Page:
The MHRA review comes as Nice reviews the process by which Wegovy was approved for use in the NHS.

Novo Nordisk's semaglutide-formulated injection pen, marketed under the trade name Wegovy
An injection pen for Novo Nordisk's semaglutide formulation, marketed under the trade name Wegovy. Photo: Christian Mikhaila/AP

last week's observer Experts and organizations that submitted comments to regulators as they evaluated Wegovy as a weight-loss aid have ties to Novo Nordisk, the investigation revealed. One of the experts who provided Nice with evidence about the drug, renowned scientist Professor John Wilding, was then chairman of the World Obesity Federation, an organization to which Novo Nordisk paid more than £4.3m over three years. A declaration of interest he filed with Nice indicated the donations were not made public. Wilding said he “strongly disputed” the explanation for his relationship with Novo and his role in the Nice process.

The Royal College of Physicians (RCP) has also provided Nice with evidence in support of Wegovy, after receiving more than £100,000 in event sponsorship from Novo Nordisk in 2019-21. Sponsorship was not announced to Nice. The RCP said it should have provided the information voluntarily, but that Novo Nordisk's funding had “no influence” on the views it offered, which were based solely on its knowledge and expertise.

Nice said it was assessing evidence that some of the people who provided it with expert advice were not following its “robust policy” on declaring interests.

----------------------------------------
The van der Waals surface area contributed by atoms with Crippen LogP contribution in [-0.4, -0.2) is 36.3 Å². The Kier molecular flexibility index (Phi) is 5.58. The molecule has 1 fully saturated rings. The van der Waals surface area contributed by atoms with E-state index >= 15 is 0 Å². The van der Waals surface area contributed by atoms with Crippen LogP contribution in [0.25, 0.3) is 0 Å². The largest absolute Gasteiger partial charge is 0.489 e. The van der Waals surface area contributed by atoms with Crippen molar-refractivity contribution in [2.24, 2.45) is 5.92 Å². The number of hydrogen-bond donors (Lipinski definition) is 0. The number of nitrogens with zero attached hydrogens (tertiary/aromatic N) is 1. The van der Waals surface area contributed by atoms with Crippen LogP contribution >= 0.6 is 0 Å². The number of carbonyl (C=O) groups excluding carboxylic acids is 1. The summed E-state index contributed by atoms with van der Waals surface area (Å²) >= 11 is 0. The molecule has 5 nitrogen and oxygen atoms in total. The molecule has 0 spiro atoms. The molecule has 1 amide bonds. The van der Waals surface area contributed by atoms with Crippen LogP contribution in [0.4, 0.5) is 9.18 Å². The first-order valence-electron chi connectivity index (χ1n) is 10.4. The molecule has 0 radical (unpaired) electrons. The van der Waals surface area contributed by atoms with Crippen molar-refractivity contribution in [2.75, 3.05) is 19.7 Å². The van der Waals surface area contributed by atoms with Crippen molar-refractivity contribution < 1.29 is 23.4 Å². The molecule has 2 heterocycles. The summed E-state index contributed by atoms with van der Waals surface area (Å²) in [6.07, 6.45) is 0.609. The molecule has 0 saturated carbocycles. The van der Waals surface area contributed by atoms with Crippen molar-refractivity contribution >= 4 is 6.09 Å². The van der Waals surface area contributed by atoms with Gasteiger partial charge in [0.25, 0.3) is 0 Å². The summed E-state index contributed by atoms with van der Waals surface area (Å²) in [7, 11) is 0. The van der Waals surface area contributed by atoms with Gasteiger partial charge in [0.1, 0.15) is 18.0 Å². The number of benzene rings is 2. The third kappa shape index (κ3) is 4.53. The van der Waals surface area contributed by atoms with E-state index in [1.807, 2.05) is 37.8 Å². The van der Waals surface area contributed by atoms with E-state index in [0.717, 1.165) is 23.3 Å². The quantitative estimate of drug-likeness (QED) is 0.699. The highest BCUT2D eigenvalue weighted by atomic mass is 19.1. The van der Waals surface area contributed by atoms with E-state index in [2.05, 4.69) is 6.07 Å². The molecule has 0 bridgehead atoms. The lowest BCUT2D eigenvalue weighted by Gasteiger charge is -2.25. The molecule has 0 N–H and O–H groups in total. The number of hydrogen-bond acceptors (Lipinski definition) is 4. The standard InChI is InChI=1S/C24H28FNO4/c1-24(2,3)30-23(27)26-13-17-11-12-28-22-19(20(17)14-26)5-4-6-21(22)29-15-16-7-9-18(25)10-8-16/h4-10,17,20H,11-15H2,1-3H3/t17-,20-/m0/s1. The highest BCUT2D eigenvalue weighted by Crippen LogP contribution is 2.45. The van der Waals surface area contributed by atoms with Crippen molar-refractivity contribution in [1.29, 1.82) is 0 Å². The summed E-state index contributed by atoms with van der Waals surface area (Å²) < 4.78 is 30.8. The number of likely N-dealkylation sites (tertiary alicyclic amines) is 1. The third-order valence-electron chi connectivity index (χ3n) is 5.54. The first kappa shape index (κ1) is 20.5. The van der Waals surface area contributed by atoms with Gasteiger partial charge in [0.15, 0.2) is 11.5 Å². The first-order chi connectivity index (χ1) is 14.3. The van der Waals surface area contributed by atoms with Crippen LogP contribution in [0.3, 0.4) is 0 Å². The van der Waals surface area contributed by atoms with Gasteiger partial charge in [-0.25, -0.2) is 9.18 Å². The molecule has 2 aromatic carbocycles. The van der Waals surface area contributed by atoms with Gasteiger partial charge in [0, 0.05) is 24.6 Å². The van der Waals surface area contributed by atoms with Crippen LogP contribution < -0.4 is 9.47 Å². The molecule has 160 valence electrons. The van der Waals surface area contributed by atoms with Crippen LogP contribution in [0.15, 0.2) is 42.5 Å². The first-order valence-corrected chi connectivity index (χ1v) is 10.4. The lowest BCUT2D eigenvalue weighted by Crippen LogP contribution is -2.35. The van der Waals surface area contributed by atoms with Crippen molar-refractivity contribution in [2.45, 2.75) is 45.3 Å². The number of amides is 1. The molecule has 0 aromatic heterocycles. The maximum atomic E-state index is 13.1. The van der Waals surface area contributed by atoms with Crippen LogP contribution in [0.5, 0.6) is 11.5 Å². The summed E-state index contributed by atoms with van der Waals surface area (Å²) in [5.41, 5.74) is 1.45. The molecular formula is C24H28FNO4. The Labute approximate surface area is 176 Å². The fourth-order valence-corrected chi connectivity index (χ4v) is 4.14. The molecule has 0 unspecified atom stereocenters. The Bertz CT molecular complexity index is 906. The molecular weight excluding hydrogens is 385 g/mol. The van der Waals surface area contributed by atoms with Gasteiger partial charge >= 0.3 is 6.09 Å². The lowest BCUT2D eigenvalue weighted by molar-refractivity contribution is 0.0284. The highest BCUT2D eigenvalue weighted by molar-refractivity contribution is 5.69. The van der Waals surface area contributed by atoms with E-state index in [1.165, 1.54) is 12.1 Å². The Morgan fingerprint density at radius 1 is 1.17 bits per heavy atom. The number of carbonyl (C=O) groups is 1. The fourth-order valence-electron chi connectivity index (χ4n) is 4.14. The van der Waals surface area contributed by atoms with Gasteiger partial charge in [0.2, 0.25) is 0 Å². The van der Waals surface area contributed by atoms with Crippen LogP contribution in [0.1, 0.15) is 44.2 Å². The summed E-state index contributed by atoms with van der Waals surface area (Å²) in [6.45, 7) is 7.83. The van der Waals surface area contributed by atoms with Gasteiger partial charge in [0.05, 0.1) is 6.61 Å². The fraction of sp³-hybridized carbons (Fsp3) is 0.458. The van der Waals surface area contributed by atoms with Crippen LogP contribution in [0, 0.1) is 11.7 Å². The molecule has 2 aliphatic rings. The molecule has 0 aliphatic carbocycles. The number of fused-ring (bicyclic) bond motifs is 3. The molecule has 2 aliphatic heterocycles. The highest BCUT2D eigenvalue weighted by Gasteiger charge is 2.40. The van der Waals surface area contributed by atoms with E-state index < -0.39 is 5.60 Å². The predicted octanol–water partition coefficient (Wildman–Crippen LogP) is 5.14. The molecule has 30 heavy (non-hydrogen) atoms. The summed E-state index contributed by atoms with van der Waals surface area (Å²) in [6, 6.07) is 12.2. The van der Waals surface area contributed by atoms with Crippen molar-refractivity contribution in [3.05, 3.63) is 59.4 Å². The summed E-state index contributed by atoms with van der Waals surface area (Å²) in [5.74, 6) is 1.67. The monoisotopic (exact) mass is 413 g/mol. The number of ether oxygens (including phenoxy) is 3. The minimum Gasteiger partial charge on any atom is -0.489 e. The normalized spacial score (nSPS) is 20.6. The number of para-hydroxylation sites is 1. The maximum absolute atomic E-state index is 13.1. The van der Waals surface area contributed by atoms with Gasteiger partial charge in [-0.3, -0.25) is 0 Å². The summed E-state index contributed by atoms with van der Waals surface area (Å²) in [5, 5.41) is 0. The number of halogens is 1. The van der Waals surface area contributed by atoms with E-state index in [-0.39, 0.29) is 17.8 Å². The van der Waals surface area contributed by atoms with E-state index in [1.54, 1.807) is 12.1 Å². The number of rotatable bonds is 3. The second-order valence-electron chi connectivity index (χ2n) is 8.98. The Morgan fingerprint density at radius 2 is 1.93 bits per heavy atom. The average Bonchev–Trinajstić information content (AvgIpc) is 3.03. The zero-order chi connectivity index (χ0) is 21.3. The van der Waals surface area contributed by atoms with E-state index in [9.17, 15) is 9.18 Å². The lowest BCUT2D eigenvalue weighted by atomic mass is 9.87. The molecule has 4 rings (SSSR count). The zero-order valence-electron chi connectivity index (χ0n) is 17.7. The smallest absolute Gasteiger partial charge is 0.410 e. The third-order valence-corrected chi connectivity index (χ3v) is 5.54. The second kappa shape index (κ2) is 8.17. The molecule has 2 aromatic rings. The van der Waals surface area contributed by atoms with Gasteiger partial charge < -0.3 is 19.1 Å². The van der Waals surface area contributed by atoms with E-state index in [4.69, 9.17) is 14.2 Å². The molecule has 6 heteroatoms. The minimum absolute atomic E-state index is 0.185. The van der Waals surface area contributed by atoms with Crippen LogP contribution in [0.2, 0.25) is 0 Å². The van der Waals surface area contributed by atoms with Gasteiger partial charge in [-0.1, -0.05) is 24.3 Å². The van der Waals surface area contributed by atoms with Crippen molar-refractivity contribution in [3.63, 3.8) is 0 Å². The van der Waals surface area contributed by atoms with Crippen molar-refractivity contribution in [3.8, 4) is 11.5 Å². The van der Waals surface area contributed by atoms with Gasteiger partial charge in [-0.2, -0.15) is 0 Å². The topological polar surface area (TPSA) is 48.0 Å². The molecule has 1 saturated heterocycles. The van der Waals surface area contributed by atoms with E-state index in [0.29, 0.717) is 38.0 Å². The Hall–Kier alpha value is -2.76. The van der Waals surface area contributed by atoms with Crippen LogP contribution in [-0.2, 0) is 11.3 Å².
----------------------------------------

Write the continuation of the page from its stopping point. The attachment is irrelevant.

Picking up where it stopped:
“Following observerwe are reviewing declarations of interest from organizations and experts who provided recommendations to our committee that conducted the evaluation of semaglutide [Wegovy],” it says.

The suspension of Novo Nordisk is not expected to have any impact on Wegovy's launch, and the findings about the company's practices have more to do with its promotional activities than the safety or effectiveness of its drug. But sources said the suspension of ABPI could affect the company's commercial operations. It will no longer be able to attend meetings or briefings of ABPI, the leading voice of the UK pharmaceutical industry and lobbying the government on key industry issues. ABPI said the company's ability to resume full membership will now depend on the results of further audits in late 2023 and 2024.

On Friday, RCP announced that it had severed its relationship with Novo Nordisk in light of the suspension of Novo Nordisk's ABPI. The college said it would return outstanding grants to the company and “suspend programs related to those funds,” including an obesity medicine fellowship program funded by the drugmaker.

The RCP said it had “strict criteria” for corporate partnerships. “At the heart of this policy is the requirement that pharmaceutical companies fully comply with the ABPI specification to which Novo Nordisk is now non-compliant,” it said.

Novo Nordisk said it was “disappointed” with its ABPI suspension, but accepted the decision. “We will continue to strengthen our compliance framework in the UK and remain committed to complying with the ABPI Code of Conduct and maintaining the highest ethical standards required by the pharmaceutical industry,” it said. The company has denied the complainant's claim that its efforts to promote its diet pill constituted bribery.

about Observer's Novo Nordisk found it had financial ties to those who continued to praise Wegovy, saying it operated in a “transparent and ethical manner” and that any suggestion it “knowingly acted outside ethical or legal standards and due process” is “unsubstantiated” and misleading”.